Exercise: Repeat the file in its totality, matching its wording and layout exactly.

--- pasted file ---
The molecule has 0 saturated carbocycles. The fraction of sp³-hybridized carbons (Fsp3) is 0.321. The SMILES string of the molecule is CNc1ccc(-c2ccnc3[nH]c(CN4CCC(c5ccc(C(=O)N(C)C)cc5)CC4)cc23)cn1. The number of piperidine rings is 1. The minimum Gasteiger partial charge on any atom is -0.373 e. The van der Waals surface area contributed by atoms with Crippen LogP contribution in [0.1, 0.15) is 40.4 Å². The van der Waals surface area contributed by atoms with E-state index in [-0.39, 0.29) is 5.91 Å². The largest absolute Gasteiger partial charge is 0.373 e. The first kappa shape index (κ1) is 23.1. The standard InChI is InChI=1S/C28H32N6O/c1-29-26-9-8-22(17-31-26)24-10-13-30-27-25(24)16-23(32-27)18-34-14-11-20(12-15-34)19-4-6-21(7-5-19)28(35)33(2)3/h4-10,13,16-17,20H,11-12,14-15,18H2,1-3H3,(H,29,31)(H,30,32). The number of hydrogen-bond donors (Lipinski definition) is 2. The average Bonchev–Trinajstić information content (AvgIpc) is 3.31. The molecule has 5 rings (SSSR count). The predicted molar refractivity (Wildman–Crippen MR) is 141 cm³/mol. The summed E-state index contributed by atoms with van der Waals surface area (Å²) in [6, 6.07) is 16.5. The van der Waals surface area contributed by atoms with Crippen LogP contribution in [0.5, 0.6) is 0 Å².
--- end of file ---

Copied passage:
The molecule has 0 saturated carbocycles. The fraction of sp³-hybridized carbons (Fsp3) is 0.321. The SMILES string of the molecule is CNc1ccc(-c2ccnc3[nH]c(CN4CCC(c5ccc(C(=O)N(C)C)cc5)CC4)cc23)cn1. The number of piperidine rings is 1. The minimum Gasteiger partial charge on any atom is -0.373 e. The van der Waals surface area contributed by atoms with Crippen LogP contribution in [0.1, 0.15) is 40.4 Å². The van der Waals surface area contributed by atoms with E-state index in [-0.39, 0.29) is 5.91 Å². The largest absolute Gasteiger partial charge is 0.373 e. The first kappa shape index (κ1) is 23.1. The standard InChI is InChI=1S/C28H32N6O/c1-29-26-9-8-22(17-31-26)24-10-13-30-27-25(24)16-23(32-27)18-34-14-11-20(12-15-34)19-4-6-21(7-5-19)28(35)33(2)3/h4-10,13,16-17,20H,11-12,14-15,18H2,1-3H3,(H,29,31)(H,30,32). The number of hydrogen-bond donors (Lipinski definition) is 2. The average Bonchev–Trinajstić information content (AvgIpc) is 3.31. The molecule has 5 rings (SSSR count). The predicted molar refractivity (Wildman–Crippen MR) is 141 cm³/mol. The summed E-state index contributed by atoms with van der Waals surface area (Å²) in [6, 6.07) is 16.5. The van der Waals surface area contributed by atoms with Crippen LogP contribution in [0.5, 0.6) is 0 Å².